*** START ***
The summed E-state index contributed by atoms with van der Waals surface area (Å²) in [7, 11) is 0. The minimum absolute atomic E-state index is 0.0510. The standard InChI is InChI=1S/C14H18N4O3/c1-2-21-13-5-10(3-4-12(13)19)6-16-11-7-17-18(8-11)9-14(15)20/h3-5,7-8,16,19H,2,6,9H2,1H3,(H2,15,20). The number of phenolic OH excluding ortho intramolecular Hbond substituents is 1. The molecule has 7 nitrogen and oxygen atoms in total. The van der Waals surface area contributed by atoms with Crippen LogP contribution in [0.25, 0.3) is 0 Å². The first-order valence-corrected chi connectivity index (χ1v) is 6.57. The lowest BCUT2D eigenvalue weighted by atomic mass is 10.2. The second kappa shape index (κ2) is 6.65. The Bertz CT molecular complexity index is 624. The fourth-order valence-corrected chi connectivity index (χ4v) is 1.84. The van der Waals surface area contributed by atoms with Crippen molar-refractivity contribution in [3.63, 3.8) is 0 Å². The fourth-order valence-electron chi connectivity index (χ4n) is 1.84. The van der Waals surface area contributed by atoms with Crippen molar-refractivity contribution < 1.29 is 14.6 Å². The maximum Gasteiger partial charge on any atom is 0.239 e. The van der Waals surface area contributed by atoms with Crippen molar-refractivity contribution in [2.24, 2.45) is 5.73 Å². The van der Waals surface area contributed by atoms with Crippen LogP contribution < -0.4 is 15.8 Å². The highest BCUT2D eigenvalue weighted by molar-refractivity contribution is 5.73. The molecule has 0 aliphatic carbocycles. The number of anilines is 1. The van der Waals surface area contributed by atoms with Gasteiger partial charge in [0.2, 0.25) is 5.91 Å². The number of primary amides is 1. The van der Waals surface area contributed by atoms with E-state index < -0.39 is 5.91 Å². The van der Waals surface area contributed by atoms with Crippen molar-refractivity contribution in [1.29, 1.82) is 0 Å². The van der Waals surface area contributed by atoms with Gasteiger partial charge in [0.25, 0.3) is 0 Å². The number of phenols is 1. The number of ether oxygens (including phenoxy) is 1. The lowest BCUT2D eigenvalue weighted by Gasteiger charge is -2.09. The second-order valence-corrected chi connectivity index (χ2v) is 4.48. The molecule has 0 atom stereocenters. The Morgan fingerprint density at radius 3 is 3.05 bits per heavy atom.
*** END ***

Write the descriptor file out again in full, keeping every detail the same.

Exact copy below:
The summed E-state index contributed by atoms with van der Waals surface area (Å²) in [7, 11) is 0. The minimum absolute atomic E-state index is 0.0510. The standard InChI is InChI=1S/C14H18N4O3/c1-2-21-13-5-10(3-4-12(13)19)6-16-11-7-17-18(8-11)9-14(15)20/h3-5,7-8,16,19H,2,6,9H2,1H3,(H2,15,20). The number of phenolic OH excluding ortho intramolecular Hbond substituents is 1. The molecule has 7 nitrogen and oxygen atoms in total. The van der Waals surface area contributed by atoms with Crippen LogP contribution in [0.25, 0.3) is 0 Å². The first-order valence-corrected chi connectivity index (χ1v) is 6.57. The lowest BCUT2D eigenvalue weighted by atomic mass is 10.2. The second kappa shape index (κ2) is 6.65. The Bertz CT molecular complexity index is 624. The fourth-order valence-corrected chi connectivity index (χ4v) is 1.84. The van der Waals surface area contributed by atoms with Crippen molar-refractivity contribution in [3.63, 3.8) is 0 Å². The fourth-order valence-electron chi connectivity index (χ4n) is 1.84. The van der Waals surface area contributed by atoms with Crippen molar-refractivity contribution < 1.29 is 14.6 Å². The maximum Gasteiger partial charge on any atom is 0.239 e. The van der Waals surface area contributed by atoms with Crippen molar-refractivity contribution in [2.24, 2.45) is 5.73 Å². The van der Waals surface area contributed by atoms with Crippen LogP contribution < -0.4 is 15.8 Å². The highest BCUT2D eigenvalue weighted by molar-refractivity contribution is 5.73. The molecule has 0 aliphatic carbocycles. The number of anilines is 1. The van der Waals surface area contributed by atoms with Gasteiger partial charge in [0.2, 0.25) is 5.91 Å². The number of primary amides is 1. The van der Waals surface area contributed by atoms with E-state index < -0.39 is 5.91 Å². The van der Waals surface area contributed by atoms with Crippen molar-refractivity contribution in [1.29, 1.82) is 0 Å². The van der Waals surface area contributed by atoms with Gasteiger partial charge in [0.25, 0.3) is 0 Å². The number of phenols is 1. The number of ether oxygens (including phenoxy) is 1. The lowest BCUT2D eigenvalue weighted by Gasteiger charge is -2.09. The second-order valence-corrected chi connectivity index (χ2v) is 4.48. The molecule has 0 atom stereocenters. The Morgan fingerprint density at radius 3 is 3.05 bits per heavy atom.